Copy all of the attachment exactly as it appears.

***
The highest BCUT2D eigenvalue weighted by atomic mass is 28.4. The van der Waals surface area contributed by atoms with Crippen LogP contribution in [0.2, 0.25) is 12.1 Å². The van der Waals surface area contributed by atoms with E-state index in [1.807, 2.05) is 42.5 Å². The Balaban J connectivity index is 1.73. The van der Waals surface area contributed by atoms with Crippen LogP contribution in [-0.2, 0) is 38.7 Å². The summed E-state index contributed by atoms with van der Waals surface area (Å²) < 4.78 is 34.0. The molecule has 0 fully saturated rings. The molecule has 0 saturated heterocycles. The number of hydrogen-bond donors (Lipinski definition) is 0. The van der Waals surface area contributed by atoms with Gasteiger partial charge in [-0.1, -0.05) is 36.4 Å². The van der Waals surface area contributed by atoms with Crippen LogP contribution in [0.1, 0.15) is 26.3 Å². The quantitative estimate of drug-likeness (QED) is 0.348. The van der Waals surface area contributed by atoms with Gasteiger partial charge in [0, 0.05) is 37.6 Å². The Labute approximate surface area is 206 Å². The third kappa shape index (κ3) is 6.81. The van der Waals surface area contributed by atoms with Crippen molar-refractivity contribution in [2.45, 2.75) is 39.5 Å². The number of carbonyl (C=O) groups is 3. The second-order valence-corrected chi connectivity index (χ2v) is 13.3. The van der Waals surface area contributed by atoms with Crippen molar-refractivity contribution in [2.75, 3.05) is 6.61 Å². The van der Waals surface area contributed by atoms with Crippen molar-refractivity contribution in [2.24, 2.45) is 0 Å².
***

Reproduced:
The highest BCUT2D eigenvalue weighted by atomic mass is 28.4. The van der Waals surface area contributed by atoms with Crippen LogP contribution in [0.2, 0.25) is 12.1 Å². The van der Waals surface area contributed by atoms with E-state index in [1.807, 2.05) is 42.5 Å². The Balaban J connectivity index is 1.73. The van der Waals surface area contributed by atoms with Crippen LogP contribution in [-0.2, 0) is 38.7 Å². The summed E-state index contributed by atoms with van der Waals surface area (Å²) < 4.78 is 34.0. The molecule has 0 fully saturated rings. The molecule has 0 saturated heterocycles. The number of hydrogen-bond donors (Lipinski definition) is 0. The van der Waals surface area contributed by atoms with Gasteiger partial charge in [-0.1, -0.05) is 36.4 Å². The van der Waals surface area contributed by atoms with Crippen LogP contribution in [0.1, 0.15) is 26.3 Å². The quantitative estimate of drug-likeness (QED) is 0.348. The van der Waals surface area contributed by atoms with Gasteiger partial charge in [0, 0.05) is 37.6 Å². The Labute approximate surface area is 206 Å². The third kappa shape index (κ3) is 6.81. The van der Waals surface area contributed by atoms with Crippen molar-refractivity contribution in [2.45, 2.75) is 39.5 Å². The number of carbonyl (C=O) groups is 3. The second-order valence-corrected chi connectivity index (χ2v) is 13.3. The van der Waals surface area contributed by atoms with Crippen molar-refractivity contribution in [2.75, 3.05) is 6.61 Å². The van der Waals surface area contributed by atoms with Crippen molar-refractivity contribution in [2.24, 2.45) is 0 Å².